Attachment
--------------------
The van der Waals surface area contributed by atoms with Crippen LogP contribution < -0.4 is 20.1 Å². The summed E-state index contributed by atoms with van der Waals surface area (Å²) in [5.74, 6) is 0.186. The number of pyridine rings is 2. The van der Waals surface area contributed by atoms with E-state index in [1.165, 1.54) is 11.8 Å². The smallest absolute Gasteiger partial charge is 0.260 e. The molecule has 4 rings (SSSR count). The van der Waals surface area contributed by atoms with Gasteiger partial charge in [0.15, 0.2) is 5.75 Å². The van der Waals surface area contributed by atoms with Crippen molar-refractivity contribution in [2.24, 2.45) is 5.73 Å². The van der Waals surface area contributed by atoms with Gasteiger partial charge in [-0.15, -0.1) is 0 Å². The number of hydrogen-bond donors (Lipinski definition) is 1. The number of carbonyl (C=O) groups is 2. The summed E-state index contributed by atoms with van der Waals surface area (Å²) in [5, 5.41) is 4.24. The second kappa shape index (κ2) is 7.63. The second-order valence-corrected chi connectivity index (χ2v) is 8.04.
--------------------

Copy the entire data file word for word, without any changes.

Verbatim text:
The van der Waals surface area contributed by atoms with Crippen LogP contribution < -0.4 is 20.1 Å². The summed E-state index contributed by atoms with van der Waals surface area (Å²) in [5.74, 6) is 0.186. The number of pyridine rings is 2. The van der Waals surface area contributed by atoms with E-state index in [1.165, 1.54) is 11.8 Å². The smallest absolute Gasteiger partial charge is 0.260 e. The molecule has 4 rings (SSSR count). The van der Waals surface area contributed by atoms with Gasteiger partial charge in [0.15, 0.2) is 5.75 Å². The van der Waals surface area contributed by atoms with Crippen molar-refractivity contribution in [2.24, 2.45) is 5.73 Å². The van der Waals surface area contributed by atoms with Gasteiger partial charge in [-0.15, -0.1) is 0 Å². The number of hydrogen-bond donors (Lipinski definition) is 1. The number of carbonyl (C=O) groups is 2. The summed E-state index contributed by atoms with van der Waals surface area (Å²) in [5, 5.41) is 4.24. The second kappa shape index (κ2) is 7.63. The second-order valence-corrected chi connectivity index (χ2v) is 8.04.